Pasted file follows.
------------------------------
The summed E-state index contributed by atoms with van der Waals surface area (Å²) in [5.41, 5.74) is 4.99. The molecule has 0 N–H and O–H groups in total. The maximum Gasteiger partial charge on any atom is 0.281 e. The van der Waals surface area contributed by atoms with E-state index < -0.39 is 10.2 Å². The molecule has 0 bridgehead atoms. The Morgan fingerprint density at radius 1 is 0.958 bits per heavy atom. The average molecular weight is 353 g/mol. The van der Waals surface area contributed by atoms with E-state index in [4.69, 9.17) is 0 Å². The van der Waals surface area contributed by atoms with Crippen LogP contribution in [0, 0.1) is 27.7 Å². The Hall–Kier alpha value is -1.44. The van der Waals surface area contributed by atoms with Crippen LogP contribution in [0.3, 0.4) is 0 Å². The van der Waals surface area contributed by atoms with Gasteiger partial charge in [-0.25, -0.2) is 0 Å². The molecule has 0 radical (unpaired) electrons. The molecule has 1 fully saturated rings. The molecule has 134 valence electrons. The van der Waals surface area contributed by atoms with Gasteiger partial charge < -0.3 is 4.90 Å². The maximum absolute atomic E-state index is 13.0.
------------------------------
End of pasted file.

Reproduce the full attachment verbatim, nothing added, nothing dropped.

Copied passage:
The summed E-state index contributed by atoms with van der Waals surface area (Å²) in [5.41, 5.74) is 4.99. The molecule has 0 N–H and O–H groups in total. The maximum Gasteiger partial charge on any atom is 0.281 e. The van der Waals surface area contributed by atoms with E-state index < -0.39 is 10.2 Å². The molecule has 0 bridgehead atoms. The Morgan fingerprint density at radius 1 is 0.958 bits per heavy atom. The average molecular weight is 353 g/mol. The van der Waals surface area contributed by atoms with E-state index in [4.69, 9.17) is 0 Å². The van der Waals surface area contributed by atoms with Crippen LogP contribution in [0, 0.1) is 27.7 Å². The Hall–Kier alpha value is -1.44. The van der Waals surface area contributed by atoms with Crippen LogP contribution in [0.3, 0.4) is 0 Å². The van der Waals surface area contributed by atoms with Gasteiger partial charge in [-0.25, -0.2) is 0 Å². The molecule has 0 radical (unpaired) electrons. The molecule has 1 fully saturated rings. The molecule has 134 valence electrons. The van der Waals surface area contributed by atoms with Gasteiger partial charge < -0.3 is 4.90 Å². The maximum absolute atomic E-state index is 13.0.